(diacetylmorphin); it was put out as 'a safe preparation free from
addiction-forming properties, possessing many of the virtues and none
of the dangers of morphin and codeine, and recommended even as an
agent of value in the treatment of chronic intoxication to these
Prohibition Politics: The Opium Problem
"Some opium-containing remedies were abused for addiction too. Two
popular eighteenth century remedies containing opium were `Blackdrop'
and `Paregoric'. `Blackdrop' was invented by Edward Runstall of
Auckland and `Paregoric' by Le Mort of the University of Leyden.
Another popular remedy in eighteenth century England was chlorodyne
which contained chloroform, ether, morphia and Indian hemp. All the
three drugs were used to soothe pain and to cure dysentery, but all
the three caused addiction among the patients. Those who fell victims
to these drugs behaved like morphinists (confirmed morphine addicts).
Women were known to sell their husband's property and steal in order
to obtain these drugs. These drugs were withdrawn from the market long
before the twentieth century."
Opioids.com: Opium: The King of Narcotics
The patent medicine industry started its rise. Because there were no
restrictions on advertising, labeling, or contents of any products the
patent medicine industry made up all sorts of concoctions including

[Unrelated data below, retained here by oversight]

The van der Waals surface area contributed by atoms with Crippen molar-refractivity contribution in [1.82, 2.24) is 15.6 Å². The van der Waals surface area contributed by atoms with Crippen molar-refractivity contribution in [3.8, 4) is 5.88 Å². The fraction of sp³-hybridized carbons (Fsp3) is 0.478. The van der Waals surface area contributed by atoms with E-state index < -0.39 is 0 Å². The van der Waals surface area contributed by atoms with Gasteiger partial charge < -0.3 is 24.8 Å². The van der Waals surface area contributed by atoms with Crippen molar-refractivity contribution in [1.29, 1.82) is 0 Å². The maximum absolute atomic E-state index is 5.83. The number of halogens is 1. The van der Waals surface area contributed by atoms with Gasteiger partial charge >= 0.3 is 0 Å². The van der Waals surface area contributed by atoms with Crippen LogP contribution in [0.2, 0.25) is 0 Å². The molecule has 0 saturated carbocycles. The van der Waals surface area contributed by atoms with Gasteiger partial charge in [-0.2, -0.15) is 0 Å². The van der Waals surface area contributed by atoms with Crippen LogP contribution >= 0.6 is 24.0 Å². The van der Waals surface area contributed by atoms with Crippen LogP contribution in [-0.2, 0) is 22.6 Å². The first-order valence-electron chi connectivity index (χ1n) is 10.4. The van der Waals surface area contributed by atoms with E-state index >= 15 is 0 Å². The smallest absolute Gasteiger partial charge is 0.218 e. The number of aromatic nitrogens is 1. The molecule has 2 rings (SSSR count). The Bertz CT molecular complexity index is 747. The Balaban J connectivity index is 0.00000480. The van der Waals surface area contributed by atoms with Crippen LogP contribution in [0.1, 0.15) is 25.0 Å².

the opiates, cocaine, and other drugs, and sold them with the most
extravagant advertising claims. This led to a rise in addiction.
Addiction was poorly understood. Morphine and heroin were recommended
as remedies for alcohol addiction...
The Pure Food and Drug Act was passed, forming the Food and Drug
Administration and giving it power to regulate foods and drugs, and
requiring labeling of contents on foods and drugs. The most important
effect on the drug problem was the demise of the patent medicine
industry. Drug addiction began a dramatic drop."
Drug Library: Drug Law Timeline
"Opium was commonly used as an analgesic until the development of
morphine. Morphine continues to be prescribed for relief of severe
pain, but fears of its addictive potential have limited its use.
Laudanum was used in the 1800s to promote sleep and alleviate pain;
codeine suppresses coughing; paregoric stops diarrhea. Medicinal
opiates were freely available in the United States and Europe in the
19th century, and the number of addicted people surged as a result."
Bartleby: The Columbia Encyclopedia: Opium
"A decade before the Civil War the opium-addicted population in the
United States consisted mainly of Caucasian women who legally
purchased opium-laced cough syrups and elixirs. Many took laudanum
(the opium poppy in its liquid form) to alleviate pain or settle
coughs and became dependent on the opium-based mixtures.
Surveys between 1878 and 1885 indicated that 56 percent to 71 percent
of opiate addicts in the United States were middle-to upper-class
white women who purchased the drug legally."
Poppies Shop: Opium
Here's an article that has quite a bit of information about nostrums
which contained opium derivatives. There are also some pictures of
labels from the medicine bottles:
Bottle Books: Dangerous Drug Bottles
My Google search strategy:
Google Web Search: addiction "opium OR opiates OR narcotics" "patent
medicine OR medicines"
Thanks for a fascinating question. It's strange to think that, in my
great-grandmother's time, the typical dope addict wasn't a
poverty-stricken wretch in an alley, but a genteel, well-to-do lady or
her cranky infant; was, in fact, someone very much like my